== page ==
The previous regime of Orioles baseball decision-makers liked to move their players around a lot. The “Norfolk shuttle” became a running joke within the local media and fanbase. The first, and perhaps most frequent, rider of that shuttle this season was Jimmy Yacabonis, who was called up on seven different occasions in 2018 alone. Following his final promotion, in September, the 26-year-old right-hander finally seemed to find his groove, and he may now have a shot to become a crucial piece of a forward-thinking O’s rotation.
Starting a game was a new experience for Yacabonis. The Orioles drafted him as a reliever out of Saint Joseph’s University back in 2013. Between his debut in short-season Aberdeen that summer and the completion of the 2017 season with the Tides, the New Jersey native had appeared in 190 minor league baseball games, all out of the bullpen. Then, there was a change of plans.
Jon Meoli from the Baltimore Sun has the full story. In short: As spring training approached, there was a ton of uncertainty, both inside and outside of the organization, regarding the Orioles starting pitching depth. Given his physical frame and pitching repertoire, Yacabonis was deemed to be an ideal candidate to switch from bullpen to rotation.
The plan made some sense. Yacabonis had worked his way to the majors in 2017, appearing in 14 games as a reliever, but it did not inspire much confidence. He had an xFIP of 6.65 over 20.2 innings to go along with abysmal 3.48 K/9 and 6.10 BB/9 rates. His high-effort delivery was part of the reason he had a fastball in the mid-90s, but it could also be why he was so erratic. Stretching him out might force him to slow things down and reign in his precision a tad.
Down to Norfolk he went to be extended into a starter capable of going (eventually) five or more innings. He had modest success until a run from May 17 through June 9 in which he started five games, threw 23.2 innings and allowed just two runs on 12 hits, six walks, and 19 strikeouts. All told, he had a 3.38 ERA in April, 3.10 ERA in May and 3.00 ERA in June as a minor leaguer. He was impressive, albeit in relatively abbreviated outings for a typical starter.
Unfortunately, things did not go as well when he was called up to Baltimore. From the start of the season through August 25, Yacabonis pitched in six games for the Orioles, including four starts. In those games, he coughed up 18 runs on 25 hits, nine walks, five home runs and 16 strikeouts across just 19.1 innings. Opponents were hitting .313/.389/.563 and his MLB ERA for the year was all the way up at 8.38. Perhaps, it seemed, the conversion to starter was misguided after all.
Those struggles continued back down to Norfolk, where Yacabonis made his final start of the season on August 30, allowing four runs in just 2.2 innings of work.
Despite the trouble he had experienced throughout the season in the bigs, the Orioles promoted him up once more as part of their September roster expansion.
It turned out to be a stroke of genius to bring Yacabonis back into the fold. He put together his best month of the season, throwing 20.2 innings over six appearances (three starts) while serving up just six earned runs, which converts to a 2.61 ERA. Those numbers are buoyed by his final three outings of the year, all of which were starts (11.1 innings, one earned run, seven hits, seven walks, seven strikeouts).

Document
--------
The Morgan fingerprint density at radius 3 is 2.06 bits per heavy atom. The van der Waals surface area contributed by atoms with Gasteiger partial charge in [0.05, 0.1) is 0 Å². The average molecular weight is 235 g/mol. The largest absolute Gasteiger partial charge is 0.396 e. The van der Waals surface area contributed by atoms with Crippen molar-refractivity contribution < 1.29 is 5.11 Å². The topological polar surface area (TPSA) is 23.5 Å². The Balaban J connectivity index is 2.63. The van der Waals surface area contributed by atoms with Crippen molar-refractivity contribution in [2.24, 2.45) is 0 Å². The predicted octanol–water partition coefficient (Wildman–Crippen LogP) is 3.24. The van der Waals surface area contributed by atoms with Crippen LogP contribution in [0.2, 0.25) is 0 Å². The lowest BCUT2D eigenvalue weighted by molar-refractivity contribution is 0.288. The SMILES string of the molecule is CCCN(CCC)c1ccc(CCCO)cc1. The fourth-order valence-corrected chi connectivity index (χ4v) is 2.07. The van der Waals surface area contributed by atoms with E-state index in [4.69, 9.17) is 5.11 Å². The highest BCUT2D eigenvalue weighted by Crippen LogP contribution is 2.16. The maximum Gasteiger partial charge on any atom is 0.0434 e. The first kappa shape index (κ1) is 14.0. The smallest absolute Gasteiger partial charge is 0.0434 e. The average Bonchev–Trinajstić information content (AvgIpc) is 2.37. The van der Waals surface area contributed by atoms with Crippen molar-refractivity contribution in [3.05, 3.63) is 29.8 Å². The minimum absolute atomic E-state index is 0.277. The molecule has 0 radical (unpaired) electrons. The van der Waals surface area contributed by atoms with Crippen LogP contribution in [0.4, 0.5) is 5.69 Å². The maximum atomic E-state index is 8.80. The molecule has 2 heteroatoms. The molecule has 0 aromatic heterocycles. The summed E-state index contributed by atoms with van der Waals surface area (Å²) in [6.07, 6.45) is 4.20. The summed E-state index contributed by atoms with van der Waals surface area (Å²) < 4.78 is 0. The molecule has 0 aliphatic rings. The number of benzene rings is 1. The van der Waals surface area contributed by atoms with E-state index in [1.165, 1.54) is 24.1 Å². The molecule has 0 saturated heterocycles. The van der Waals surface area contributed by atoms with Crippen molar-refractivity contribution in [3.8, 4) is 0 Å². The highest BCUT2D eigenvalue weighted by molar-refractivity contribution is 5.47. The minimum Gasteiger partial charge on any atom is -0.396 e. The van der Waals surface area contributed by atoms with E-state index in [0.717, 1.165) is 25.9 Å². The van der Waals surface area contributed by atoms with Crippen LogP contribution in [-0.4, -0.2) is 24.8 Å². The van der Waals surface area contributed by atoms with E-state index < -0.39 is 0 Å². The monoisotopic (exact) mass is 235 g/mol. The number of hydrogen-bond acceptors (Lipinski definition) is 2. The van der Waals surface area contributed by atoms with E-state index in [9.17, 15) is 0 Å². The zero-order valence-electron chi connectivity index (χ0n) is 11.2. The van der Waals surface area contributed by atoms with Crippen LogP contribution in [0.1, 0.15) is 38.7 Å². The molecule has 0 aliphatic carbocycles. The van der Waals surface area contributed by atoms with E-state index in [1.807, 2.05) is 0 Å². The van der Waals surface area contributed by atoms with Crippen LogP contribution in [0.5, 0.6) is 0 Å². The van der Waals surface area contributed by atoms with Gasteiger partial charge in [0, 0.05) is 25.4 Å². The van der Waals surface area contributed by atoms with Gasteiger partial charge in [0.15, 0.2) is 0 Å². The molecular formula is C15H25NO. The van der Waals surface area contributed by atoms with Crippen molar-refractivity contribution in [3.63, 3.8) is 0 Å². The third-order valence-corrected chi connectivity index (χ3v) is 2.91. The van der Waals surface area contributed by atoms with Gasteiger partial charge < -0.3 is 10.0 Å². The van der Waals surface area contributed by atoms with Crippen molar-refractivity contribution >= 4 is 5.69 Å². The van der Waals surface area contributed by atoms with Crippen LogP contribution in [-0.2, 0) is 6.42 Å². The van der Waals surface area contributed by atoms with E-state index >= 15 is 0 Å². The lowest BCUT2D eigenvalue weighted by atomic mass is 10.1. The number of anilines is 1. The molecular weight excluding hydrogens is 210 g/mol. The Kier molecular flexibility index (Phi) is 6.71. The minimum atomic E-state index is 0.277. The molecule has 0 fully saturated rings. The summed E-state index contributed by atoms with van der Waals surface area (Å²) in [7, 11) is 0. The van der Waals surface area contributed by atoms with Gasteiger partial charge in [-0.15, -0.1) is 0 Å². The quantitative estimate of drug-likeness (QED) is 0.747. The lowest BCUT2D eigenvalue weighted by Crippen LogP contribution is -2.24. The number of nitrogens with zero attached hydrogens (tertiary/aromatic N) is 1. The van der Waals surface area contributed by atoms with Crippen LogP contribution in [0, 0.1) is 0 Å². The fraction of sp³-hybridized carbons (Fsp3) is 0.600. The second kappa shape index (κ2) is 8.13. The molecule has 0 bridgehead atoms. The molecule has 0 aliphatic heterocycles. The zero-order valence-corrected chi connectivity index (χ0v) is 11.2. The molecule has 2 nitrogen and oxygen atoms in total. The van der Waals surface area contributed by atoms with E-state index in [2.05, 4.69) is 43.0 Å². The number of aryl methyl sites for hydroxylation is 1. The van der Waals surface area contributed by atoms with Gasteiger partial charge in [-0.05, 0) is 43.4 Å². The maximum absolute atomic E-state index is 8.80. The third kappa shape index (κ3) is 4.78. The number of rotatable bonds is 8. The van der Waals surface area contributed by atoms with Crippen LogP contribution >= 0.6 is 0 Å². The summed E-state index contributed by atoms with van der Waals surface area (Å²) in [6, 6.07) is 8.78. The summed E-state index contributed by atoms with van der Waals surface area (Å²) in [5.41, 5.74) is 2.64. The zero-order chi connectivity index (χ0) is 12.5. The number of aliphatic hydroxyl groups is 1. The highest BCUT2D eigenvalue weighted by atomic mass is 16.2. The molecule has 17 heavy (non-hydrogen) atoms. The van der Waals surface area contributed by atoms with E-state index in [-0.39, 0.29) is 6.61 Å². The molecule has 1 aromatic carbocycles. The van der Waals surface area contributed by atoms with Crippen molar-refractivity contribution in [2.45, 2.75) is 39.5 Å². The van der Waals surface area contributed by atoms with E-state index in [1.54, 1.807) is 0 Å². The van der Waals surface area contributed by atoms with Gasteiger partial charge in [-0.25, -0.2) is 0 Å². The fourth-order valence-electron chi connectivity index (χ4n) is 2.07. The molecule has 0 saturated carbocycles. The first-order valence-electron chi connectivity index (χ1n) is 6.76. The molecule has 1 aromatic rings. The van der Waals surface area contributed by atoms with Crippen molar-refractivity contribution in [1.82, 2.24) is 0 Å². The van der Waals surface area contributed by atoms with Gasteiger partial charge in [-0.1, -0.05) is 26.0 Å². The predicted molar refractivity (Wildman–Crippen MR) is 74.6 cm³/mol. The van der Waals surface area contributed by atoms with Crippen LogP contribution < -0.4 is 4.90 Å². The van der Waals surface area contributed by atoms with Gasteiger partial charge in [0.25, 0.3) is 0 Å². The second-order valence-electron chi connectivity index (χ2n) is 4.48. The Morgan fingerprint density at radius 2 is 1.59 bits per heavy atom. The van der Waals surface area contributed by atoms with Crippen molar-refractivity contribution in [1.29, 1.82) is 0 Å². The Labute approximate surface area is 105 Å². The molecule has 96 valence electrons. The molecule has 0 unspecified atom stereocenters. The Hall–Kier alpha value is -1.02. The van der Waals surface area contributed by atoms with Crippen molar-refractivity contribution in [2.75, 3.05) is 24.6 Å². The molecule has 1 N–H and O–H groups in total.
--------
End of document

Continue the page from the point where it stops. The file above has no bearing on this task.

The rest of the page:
No one is going to mistake Yacabonis for a Cy Young candidate, but he showed that he can be productive. He can get major league hitters out, but that success comes in a specific scenario. Lucky for the righty, now may be the best time in baseball history to have this exact ability.
It’s an extremely small sample size, but if the Orioles are going to make any one of their pitchers into a Rays-style “opener”, Yacabonis is the obvious pick. In the seven games he started with the Orioles this season, opposing hitters batted .172/.226/.259 the first time they faced him. Likewise, pitches 1-25 produced much better outcomes (.153/.286/.288) than the offerings that followed. Same goes for the first (1.29 ERA) and second (1.12 ERA) innings when compared to the third (8.00 ERA) frame and beyond.
Yacabonis’s struggles as a starter should come as a surprise to no one. He was a reliever in college and throughout the pros with a fastball-first approach that relied on good velocity, slight movement and a good-enough slider. A real third pitch never developed, and it’s unlikely to happen anytime soon. That does not sound like the package of a pitcher that can get major league hitters out multiple times in a game.
For Yacabonis, that can be a feature of his game rather than a bug. “Openers” have become a viable strategy for MLB teams. The Rays rode that model to a 90-win season. The Athletics tried (and failed) to implement the plan in a real live playoff game. Given the current construction of rosters, it’s not viable to employ nothing but openers and bullpen-style pitchers, but it could work for the Orioles once or twice a week.
It sure looked like Buck Showalter had started to figure out how to best utilize Yacabonis as the 2018 season came to a close. Showalter won’t be back next year and neither will his boss, Dan Duquette. But Yacabonis has done more than enough to show off the extent of his abilities. What the next manager and coaching staff do with that information remains up in the air.
Monday: Austin Wynns